Matter over mind

Student athletes across the nation are being overcome with stress and anxiety


Teara Duke

Photo illustration: Athletes face multiple stressors, triggering anxiety and depression.

Story by Kailyn Williams, Staff Writer

Katie Meyers, University of Stanford, goalie and team captain.

Sarah Shulze, University of Wisconsin, elite track and cross country star.

Lauren Bernett, James Madison University, CAA Player of the week…announced the day before her death.

All three of these athletes have two things in common: Division 1 athletics and suicide. 

In the last month, the nation has lost three lives – all by suicide. Three lives overcome with stress and anxiety. Three lives that didn’t have to be taken. Three lives gone too soon.

The spike in suicide in relation to athletic programs has allowed a certain question to rise nationwide: how much is too much? Are coaches hyper focused on the athletic standpoints in programs as opposed to the mental health of their athletes? Or is the stress from missing assignments too much? What is pushing these athletes too far?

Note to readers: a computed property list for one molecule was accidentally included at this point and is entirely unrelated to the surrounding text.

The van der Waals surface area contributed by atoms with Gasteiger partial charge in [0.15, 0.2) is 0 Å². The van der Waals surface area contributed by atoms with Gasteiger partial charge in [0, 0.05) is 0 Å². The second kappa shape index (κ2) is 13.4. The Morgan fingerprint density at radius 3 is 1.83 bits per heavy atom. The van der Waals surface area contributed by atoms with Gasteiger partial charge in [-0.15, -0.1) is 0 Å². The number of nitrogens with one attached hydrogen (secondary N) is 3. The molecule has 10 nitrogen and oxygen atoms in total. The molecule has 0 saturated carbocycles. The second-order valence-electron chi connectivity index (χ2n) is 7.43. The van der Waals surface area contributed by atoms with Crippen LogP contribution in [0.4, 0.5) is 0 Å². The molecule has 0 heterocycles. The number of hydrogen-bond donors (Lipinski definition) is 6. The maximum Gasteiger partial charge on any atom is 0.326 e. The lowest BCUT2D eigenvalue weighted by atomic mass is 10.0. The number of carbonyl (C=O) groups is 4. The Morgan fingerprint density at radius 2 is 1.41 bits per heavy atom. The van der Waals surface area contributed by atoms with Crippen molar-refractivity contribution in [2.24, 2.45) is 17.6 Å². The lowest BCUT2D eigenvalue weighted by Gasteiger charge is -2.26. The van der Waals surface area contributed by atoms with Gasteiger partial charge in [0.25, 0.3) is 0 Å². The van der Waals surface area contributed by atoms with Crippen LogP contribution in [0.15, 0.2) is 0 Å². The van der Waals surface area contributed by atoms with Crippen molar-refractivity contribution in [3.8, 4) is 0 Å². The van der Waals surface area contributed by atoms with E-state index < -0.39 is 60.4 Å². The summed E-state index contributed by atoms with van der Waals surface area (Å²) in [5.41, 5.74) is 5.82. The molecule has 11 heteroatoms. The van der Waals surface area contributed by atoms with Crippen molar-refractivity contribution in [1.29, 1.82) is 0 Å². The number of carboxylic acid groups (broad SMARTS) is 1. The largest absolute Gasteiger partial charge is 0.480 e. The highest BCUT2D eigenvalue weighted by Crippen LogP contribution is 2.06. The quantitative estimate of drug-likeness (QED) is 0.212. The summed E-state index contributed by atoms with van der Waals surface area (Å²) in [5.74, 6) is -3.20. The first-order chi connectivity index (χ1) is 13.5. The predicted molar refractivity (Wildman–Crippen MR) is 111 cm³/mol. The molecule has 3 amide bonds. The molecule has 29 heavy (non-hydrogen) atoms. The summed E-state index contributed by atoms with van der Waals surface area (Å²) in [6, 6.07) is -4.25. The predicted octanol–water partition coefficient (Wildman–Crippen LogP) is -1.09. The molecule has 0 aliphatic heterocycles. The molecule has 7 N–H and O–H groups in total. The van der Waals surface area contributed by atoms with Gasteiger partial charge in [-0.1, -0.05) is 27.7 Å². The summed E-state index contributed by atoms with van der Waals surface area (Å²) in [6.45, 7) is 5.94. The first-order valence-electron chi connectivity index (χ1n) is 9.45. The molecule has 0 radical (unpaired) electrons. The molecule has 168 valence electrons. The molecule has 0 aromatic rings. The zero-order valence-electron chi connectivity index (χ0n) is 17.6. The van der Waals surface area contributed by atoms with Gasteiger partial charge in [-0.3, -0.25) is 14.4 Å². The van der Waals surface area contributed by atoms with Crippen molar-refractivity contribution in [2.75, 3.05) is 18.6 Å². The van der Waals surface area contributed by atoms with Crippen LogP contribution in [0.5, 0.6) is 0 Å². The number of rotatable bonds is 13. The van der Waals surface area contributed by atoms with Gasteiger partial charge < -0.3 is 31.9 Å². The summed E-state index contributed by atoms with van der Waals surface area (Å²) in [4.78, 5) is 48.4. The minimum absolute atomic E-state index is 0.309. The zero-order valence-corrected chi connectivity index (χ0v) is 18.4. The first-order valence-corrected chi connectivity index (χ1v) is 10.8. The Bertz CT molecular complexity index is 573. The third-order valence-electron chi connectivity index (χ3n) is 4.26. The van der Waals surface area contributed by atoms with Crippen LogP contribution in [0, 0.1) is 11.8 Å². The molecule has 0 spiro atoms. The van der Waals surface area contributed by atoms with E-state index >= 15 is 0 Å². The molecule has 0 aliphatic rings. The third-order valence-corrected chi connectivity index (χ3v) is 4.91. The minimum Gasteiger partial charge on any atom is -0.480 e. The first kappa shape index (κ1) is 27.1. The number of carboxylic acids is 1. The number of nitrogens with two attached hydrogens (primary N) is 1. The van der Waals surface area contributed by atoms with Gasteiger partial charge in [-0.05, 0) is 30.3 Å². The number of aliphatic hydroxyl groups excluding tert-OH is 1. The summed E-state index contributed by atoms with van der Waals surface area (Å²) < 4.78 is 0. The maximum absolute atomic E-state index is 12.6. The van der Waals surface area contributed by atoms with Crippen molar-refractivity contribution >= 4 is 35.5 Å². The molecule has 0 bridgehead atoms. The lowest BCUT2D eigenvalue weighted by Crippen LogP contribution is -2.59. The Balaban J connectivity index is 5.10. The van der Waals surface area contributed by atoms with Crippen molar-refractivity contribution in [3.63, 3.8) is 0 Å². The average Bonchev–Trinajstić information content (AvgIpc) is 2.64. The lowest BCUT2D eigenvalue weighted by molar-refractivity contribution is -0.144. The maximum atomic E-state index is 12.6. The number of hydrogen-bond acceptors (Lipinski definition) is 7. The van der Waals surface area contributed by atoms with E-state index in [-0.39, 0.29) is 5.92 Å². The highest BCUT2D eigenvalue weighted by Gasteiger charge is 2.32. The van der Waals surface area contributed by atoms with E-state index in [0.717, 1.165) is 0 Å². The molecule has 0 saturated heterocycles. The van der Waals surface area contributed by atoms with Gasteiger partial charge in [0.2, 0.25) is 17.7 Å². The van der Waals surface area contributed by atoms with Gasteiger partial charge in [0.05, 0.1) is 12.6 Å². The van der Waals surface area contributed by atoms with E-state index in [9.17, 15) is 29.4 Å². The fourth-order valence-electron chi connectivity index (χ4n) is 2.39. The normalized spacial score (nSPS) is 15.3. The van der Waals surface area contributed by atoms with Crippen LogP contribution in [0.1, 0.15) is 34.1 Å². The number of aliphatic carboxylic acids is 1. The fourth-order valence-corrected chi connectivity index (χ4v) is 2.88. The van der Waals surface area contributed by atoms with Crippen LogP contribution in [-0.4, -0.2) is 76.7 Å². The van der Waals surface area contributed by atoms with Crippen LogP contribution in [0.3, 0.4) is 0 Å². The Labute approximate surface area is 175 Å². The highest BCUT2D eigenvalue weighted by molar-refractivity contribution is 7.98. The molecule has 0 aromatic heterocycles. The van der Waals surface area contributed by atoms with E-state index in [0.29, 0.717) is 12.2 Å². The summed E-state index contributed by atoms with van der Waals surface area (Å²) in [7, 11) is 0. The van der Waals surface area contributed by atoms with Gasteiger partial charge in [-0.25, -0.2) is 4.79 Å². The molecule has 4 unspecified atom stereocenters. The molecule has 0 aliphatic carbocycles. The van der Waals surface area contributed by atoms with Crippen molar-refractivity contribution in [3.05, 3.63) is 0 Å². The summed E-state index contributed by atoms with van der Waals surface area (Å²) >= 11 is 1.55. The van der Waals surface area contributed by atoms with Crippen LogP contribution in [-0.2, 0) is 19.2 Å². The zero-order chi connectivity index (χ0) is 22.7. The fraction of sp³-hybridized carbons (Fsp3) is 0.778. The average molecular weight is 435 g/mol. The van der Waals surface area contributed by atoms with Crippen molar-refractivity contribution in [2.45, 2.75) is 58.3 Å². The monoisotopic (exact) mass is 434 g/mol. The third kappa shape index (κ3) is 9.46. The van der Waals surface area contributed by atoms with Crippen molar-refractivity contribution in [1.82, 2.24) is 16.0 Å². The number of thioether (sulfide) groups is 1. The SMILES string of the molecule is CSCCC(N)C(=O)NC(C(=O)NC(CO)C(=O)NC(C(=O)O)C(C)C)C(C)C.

The Oklahoma Sooners released a video of their Head Softball Coach Patty Gasso giving a spiel about her opinion on mental health to their Instagram page on April 26, with a caption reading: “Mental health matters. Today and everyday.”

In the statement released by the OU softball Instagram page, Gasso stated how some of the aspects of being a student athlete could contribute to the heavy stress and overwhelming mental health issues that athletes sometimes seem to be drowning in. 

“They have a lot of plates that are spinning and they’re trying to balance everything,” Gasso said. “It can be absolutely overwhelming.” 

Gasso also brought up the stigma around elite athletics, and how it’s so loudly vocalized that athletes need to be strong and always push through their hardships.